I'm not one who needs a lot of on-page sex, and this book doesn't have a lot of it, which suited me fine. What passion there is felt genuine. We leave Bran and Sam with a HFN, but one that I can absolutely see turn into a HEA, possibly in a future book in which we get to revisit these characters.

** I received a free copy of this book from its publisher via Netgalley in exchange for an honest review. **

About the author:

JL Merrow is that rare beast, an English person who refuses to drink tea. She read Natural Sciences at Cambridge, where she learned many things, chief amongst which was that she never wanted to see the inside of a lab ever again.

She writes (mostly) contemporary gay romance and mysteries, and is frequently accused of humour. Two of her novels have won Rainbow Awards for Romantic Comedy (Slam!, 2013 and Spun!, 2017) and several of her books have been EPIC Awards finalists, including Muscling Through, Relief Valve (the Plumber’s Mate Mysteries) and To Love a Traitor.

JL Merrow is a member of the Romantic Novelists’ Association, Crime Writers Association, International Thriller Writers, Verulam Writers and the UK GLBTQ Fiction Meet organising team.

Connect with JL:


To celebrate the release of Love at First Hate, JL is giving away a $10 Amazon credit! Leave a comment with your contact info to enter the contest. Entries close at midnight, Eastern time, on September 8, 2018. Contest is NOT restricted to U.S. entries. Thanks for following along, and don’t forget to leave your contact info!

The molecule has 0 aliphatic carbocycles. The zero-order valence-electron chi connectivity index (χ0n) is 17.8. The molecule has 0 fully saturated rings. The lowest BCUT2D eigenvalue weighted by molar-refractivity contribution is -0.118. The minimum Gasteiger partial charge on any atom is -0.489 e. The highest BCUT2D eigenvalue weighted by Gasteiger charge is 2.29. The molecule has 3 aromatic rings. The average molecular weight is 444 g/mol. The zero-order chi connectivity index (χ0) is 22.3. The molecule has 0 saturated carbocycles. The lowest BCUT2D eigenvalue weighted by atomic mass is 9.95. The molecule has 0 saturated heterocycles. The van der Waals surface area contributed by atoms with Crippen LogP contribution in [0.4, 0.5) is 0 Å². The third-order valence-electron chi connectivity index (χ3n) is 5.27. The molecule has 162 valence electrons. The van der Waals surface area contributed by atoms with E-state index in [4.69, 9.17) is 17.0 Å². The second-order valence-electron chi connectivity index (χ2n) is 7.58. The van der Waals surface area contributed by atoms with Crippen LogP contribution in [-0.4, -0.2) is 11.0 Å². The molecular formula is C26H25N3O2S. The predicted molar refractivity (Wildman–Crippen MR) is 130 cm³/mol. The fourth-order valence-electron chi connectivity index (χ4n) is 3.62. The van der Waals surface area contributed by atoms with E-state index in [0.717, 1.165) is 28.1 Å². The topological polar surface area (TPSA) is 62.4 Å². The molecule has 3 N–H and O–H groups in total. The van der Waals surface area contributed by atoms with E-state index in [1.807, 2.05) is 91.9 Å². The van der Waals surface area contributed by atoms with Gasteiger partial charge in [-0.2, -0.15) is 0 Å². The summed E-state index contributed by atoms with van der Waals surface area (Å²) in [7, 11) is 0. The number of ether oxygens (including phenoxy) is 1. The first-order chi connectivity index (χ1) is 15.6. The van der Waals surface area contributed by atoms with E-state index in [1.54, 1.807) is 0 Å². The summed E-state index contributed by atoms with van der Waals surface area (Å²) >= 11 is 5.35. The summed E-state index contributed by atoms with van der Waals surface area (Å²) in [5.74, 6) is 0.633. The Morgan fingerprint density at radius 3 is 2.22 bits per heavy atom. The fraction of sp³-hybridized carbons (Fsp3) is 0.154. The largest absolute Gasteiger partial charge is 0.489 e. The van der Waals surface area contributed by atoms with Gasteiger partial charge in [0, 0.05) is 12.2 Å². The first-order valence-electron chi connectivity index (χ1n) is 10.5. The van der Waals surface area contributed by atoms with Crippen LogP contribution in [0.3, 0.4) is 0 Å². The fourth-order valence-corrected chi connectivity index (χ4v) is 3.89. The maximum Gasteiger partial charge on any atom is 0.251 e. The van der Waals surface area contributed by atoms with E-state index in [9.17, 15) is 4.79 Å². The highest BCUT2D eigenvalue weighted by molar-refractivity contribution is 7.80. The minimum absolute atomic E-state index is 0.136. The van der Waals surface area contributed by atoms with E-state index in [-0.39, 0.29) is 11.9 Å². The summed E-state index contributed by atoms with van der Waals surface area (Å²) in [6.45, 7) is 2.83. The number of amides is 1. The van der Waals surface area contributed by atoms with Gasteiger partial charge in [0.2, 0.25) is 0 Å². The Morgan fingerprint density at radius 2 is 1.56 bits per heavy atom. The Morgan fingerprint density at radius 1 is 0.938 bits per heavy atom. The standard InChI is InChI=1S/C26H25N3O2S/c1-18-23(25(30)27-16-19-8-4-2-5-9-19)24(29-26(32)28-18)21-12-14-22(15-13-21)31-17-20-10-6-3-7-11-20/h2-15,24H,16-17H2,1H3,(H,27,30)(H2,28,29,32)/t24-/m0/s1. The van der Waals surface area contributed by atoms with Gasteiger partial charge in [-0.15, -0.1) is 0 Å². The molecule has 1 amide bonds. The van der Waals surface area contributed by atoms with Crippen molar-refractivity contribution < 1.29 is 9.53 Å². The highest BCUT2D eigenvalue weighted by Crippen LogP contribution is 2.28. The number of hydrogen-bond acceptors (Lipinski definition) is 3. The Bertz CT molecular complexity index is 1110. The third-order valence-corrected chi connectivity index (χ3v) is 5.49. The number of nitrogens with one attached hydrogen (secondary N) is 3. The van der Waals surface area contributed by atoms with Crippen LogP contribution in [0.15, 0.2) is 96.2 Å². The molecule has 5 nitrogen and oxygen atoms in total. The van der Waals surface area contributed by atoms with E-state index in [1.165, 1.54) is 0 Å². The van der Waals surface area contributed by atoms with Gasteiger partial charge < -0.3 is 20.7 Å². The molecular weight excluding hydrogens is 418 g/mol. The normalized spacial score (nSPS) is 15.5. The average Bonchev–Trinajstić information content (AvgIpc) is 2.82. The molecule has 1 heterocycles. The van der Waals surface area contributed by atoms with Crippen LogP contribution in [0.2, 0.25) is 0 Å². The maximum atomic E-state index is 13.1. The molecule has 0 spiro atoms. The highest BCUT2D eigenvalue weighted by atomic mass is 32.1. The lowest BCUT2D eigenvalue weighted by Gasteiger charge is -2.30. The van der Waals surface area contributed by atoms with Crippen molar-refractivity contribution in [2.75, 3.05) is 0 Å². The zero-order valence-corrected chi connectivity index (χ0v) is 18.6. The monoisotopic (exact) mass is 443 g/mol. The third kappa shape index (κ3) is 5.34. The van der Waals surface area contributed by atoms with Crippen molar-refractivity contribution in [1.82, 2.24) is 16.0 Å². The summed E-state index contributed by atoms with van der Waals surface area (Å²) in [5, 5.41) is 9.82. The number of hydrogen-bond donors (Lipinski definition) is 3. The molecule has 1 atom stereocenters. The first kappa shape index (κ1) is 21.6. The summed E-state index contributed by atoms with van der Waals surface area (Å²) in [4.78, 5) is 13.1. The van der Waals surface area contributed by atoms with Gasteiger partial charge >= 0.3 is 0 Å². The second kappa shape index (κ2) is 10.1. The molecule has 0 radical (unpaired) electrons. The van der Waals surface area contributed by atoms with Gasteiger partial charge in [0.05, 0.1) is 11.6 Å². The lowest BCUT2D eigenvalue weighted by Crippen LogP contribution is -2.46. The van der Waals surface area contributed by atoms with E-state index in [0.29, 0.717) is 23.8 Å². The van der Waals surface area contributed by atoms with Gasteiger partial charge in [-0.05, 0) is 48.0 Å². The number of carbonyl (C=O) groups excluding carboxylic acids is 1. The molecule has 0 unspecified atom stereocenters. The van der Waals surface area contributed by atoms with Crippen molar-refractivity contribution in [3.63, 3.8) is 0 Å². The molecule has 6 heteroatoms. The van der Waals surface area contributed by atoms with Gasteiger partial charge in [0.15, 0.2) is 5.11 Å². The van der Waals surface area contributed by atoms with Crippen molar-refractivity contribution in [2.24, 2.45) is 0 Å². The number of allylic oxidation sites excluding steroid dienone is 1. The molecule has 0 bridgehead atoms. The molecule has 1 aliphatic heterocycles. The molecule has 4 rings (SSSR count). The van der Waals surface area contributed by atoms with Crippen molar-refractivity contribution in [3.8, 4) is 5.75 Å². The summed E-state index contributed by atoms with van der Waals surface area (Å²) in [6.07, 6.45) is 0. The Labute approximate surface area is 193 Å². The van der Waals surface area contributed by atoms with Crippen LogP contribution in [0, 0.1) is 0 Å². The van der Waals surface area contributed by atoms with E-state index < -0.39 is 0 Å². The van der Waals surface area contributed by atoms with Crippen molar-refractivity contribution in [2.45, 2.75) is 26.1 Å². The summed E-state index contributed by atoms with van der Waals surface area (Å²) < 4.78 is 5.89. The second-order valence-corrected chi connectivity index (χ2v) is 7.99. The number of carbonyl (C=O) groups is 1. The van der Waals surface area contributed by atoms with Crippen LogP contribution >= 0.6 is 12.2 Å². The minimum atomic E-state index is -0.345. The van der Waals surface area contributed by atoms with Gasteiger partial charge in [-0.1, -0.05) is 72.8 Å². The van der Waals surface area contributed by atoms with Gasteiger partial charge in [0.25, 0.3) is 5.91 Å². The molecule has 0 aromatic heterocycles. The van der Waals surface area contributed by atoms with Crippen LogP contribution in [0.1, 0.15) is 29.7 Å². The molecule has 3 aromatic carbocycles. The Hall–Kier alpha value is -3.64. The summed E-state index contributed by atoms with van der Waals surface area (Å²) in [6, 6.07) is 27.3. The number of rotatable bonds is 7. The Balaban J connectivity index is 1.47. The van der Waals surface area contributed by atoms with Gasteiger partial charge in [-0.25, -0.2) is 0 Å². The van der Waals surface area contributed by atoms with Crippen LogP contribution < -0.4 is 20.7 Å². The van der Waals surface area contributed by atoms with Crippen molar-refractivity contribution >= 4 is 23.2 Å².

About the Porthkennack series:
Welcome to Porthkennack, a charming Cornish seaside town with a long and sometimes sinister history.
Legend says King Arthur's Black Knight built the fort on the headland here, and it’s a certainty that the town was founded on the proceeds of smuggling, piracy on the high seas, and the deliberate wrecking of cargo ships on the rocky shore.
Nowadays it draws in the tourists with sunshine and surfing, but locals know that the ghosts of its Gothic past are never far below the surface.
This collaborative story world is brought to you by five award-winning, best-selling British LGBTQ romance authors. Follow Porthkennack and its inhabitants through the centuries and through the full rainbow spectrum.
The Porthkennack novels are standalone stories; release order and era are:

Promotional materials provided by the publisher.


  1. St. Piran seem to have been a really interesting guy… Our St James is supposed to have arrived to Galicia in a boat made of Stone, so they probably learnt their tricks together… LOL
    Thank you for the post, Jamie. It is as very entertaining one, as always!

    1. Thanks, Susana! And heh, now I'm imagining some kind of school for saints where they learn these things, possibly on similar lines to Hogwarts! ;P

  2. Thank you for the post! It's interesting to see how the books tie into each other.
    humhumbum AT yahoo DOT com